St Andrews student spiked fellow scholar’s wine with chemical used in anti-freeze

The High Court in Edinburgh.  Picture: Bill Henry
The High Court in Edinburgh. Picture: Bill Henry

An American student attending a top Scots university temporarily blinded a fellow US scholar after spiking his wine with a chemical used in anti freeze.

Alexander Hilton (24), slipped methanol into Robert Forbes’ drink at St Andrews University in March 2011.

The High Court in Edinburgh heard how the economics student needed medical treatment days after drinking the poisoned red plonk.

The court heard that Robert didn’t know his alcohol had been contaminated and was mystified about why he fell so unwell.

He lost his eyesight five days after consuming the booze and doctors at Ninewells Hospital in Dundee tried desperately to establish what was wrong with him.

When they eventually discovered what was making Robert unwell, they treated Robert by giving him whisky to drink.

The spirit stopped the methanol causing Robert to suffer more life threatening injuries.

If untreated methanol creates formaldehyde which attacks nerve cells - especially the optic nerve - and can cause irreparable damage to the liver and kidneys.

Police eventually found enough evidence to link Hilton to the dangerous stunt - but the mentally ill scholar returned to the United States soon afterwards.

Scottish prosecutors then fought a four year battle to have Hilton returned to face justice.

It only ended earlier this year when US secretary of state John Kerry gave permission for Hilton to leave America in the company of Scottish police officers.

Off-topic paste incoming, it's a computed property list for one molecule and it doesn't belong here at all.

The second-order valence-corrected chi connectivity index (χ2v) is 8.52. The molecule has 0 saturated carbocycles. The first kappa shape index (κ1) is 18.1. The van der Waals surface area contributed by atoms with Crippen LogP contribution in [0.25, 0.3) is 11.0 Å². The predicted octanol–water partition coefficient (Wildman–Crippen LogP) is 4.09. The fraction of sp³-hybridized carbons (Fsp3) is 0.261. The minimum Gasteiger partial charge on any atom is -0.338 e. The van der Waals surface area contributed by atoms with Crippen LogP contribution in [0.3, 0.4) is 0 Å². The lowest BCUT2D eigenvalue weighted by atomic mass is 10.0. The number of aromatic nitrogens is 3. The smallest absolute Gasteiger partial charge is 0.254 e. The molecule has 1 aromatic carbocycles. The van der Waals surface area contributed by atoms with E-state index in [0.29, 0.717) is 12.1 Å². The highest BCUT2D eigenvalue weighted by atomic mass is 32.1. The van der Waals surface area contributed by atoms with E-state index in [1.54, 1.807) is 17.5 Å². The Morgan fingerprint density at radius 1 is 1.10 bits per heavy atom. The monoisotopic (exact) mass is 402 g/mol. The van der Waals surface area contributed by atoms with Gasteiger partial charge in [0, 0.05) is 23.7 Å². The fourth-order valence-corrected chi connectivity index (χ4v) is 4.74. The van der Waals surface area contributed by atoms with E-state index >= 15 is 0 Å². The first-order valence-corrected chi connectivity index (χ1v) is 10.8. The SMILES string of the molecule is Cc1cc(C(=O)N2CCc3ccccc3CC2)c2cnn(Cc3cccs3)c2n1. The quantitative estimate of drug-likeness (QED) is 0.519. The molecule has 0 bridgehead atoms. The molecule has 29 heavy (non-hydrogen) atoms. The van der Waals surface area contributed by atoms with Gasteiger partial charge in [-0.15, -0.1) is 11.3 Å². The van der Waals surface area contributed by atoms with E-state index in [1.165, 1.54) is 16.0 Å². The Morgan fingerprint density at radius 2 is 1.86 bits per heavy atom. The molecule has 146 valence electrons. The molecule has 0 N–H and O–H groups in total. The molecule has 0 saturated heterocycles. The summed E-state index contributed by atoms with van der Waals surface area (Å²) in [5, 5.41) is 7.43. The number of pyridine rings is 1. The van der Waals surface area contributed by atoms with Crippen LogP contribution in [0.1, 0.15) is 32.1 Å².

The story emerged after Hilton, of Princeton, Massachusetts, pleaded guilty on Friday morning to a charge of severely injuring Robert and causing his life to be placed in danger.

Judge Lord Burns heard how Hilton suffered from serious mental health problems.

The scholar, who is currently on bail in Edinburgh, now takes a cocktail of drugs and his condition has stabilised.

Deferring sentence for the court to obtain reports about Hilton’s character, Lord Burns told Hilton that he hadn’t ruled out sending him to prison.

He added: “All disposals remain open.”

Moments earlier, prosecution lawyer Alex Prentice QC told Lord Burns that Hilton was in his second year of an economics and computing degree when he poisoned Robert.

Mr Forbes was in his first year of his studies for an Economics, Modern History and Philosophy MA (Hons.) at the time of the crime.

The pair were part of a large group of acquaintances who stayed at the university’s New Hall halls of residence.

On the evening of March 5, 2011, they were both set to attend a ball at the Fairmont Hotel in St Andrews. Hilton came into Mr Forbes room at the halls of residence with two bottles of wine and they started drinking with other friends.

Mr Prentice added: “The accused brought two bottles of red wine with him.

“He handed one of the bottles to Robert Forbes stating that it was a gift.

“The accused had mixed the wine in his bottle with methanol.

“At this time, Robert Forbes noticed that the bottle of wine was full but the seal on the screw top was broken as if it had already been opened.”

Mr Prentice told the court that Hilton encouraged Mr Forbes to drink the poisoned wine and even instigated a drinking game in a bid to get the American to consume the alcohol.

Mr Prentice added: “The accused stated that no others were to drink the wine. One of Robert Forbes friends offered to drink the wine however the accused discouraged this and at one point he ‘coined’ the bottle.

“This is a student drinking game where if someone places a coin into a bottle you then have to drink it in one go.